Haiti has taken a major step backwards in the fight for equality of LGBTQIA+ persons, one that has drawn comparison to the policies of Russia.
The United States isn’t the only country experiencing shifts of power with a businessman at the helm. On Tuesday, January 3rd, Haiti held elections and experienced businessman, Jovenel Moise won. He defeated 26 other candidates in a rerun of a 2016 election that was judged a “disaster” by an independent commission appointed by interim president Privert. It was then repeatedly postponed, especially by Hurricane Matthew in October 2016 (Charles, 2017). Moise will take office on February 7th.
Nicaragua held its presidential elections last week, and current president Daniel Ortega was elected unanimously for the fourth time, garnering 72% of votes with his wife, Rosario Murillo, as his running mate (Wroughton & Pretel, 2016). The next closest competitor, center-right candidate Maximino Rodriguez, only managed to amass 14.2% of the vote (BBC, 2016). This was no surprise, as in previous months, the courts blocked the main opposition coalition from participating in the election. Mr.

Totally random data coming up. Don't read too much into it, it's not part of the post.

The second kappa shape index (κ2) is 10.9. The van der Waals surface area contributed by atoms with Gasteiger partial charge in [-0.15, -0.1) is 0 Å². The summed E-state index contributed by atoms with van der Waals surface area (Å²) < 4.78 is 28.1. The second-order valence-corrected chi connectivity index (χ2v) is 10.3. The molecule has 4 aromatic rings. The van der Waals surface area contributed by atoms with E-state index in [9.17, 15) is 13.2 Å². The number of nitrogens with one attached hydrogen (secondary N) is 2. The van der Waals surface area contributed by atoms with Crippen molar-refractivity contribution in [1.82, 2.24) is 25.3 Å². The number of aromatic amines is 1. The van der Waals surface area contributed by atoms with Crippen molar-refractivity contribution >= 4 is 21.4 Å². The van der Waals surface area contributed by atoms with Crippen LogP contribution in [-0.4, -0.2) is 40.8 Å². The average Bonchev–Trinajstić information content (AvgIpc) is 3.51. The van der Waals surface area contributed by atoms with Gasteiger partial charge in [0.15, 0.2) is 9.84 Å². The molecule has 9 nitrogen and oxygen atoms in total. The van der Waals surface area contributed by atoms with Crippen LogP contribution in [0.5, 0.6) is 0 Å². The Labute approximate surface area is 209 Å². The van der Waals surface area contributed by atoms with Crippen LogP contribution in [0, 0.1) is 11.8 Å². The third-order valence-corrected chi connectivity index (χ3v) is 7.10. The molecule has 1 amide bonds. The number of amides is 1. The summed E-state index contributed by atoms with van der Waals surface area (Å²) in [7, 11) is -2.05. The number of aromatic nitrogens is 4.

The recent hurricane in Haiti, Hurricane Matthew, has sparked discussion among socially conscious individuals and aid-providing organizations. With the 2010 earthquake leaving Haiti in a devastating state, many critics have pointed out that aid to Haiti in 2010 was more harmful than helpful and with this new natural disaster there is pressure to not repeat what so many call a foreign aid failure.
As the United States draws nearer to the possible election of its first female president, Panoramas decided to take a look at the female presidents Latin America has had in the past. Below are the profiles of each of these eleven women, whose successes and trials reflect the history of women in politics around the world.
On January 12, 2010, a 7.0 magnitude struck Haiti about 16 miles from the capital of Port-au-Prince. Over the next 12 days, 52 after-shocks continued to rock the already destroyed country, the largest of which measured 4.5 on the Richter scale.
As the fifth anniversary of the 7.0 magnitude Haitian earthquake passed on January 12th, one would hope to see substantial recovery with new infrastructure, improved health conditions and more efficient governance. As a country of only 10 million, nearly 1.5 million or 15% of Haitians were displaced and homeless after the rubble settled five years ago.
For 50,000 Haitians and Dominicans, the pronunciation of the letter “r” was the difference between life and death.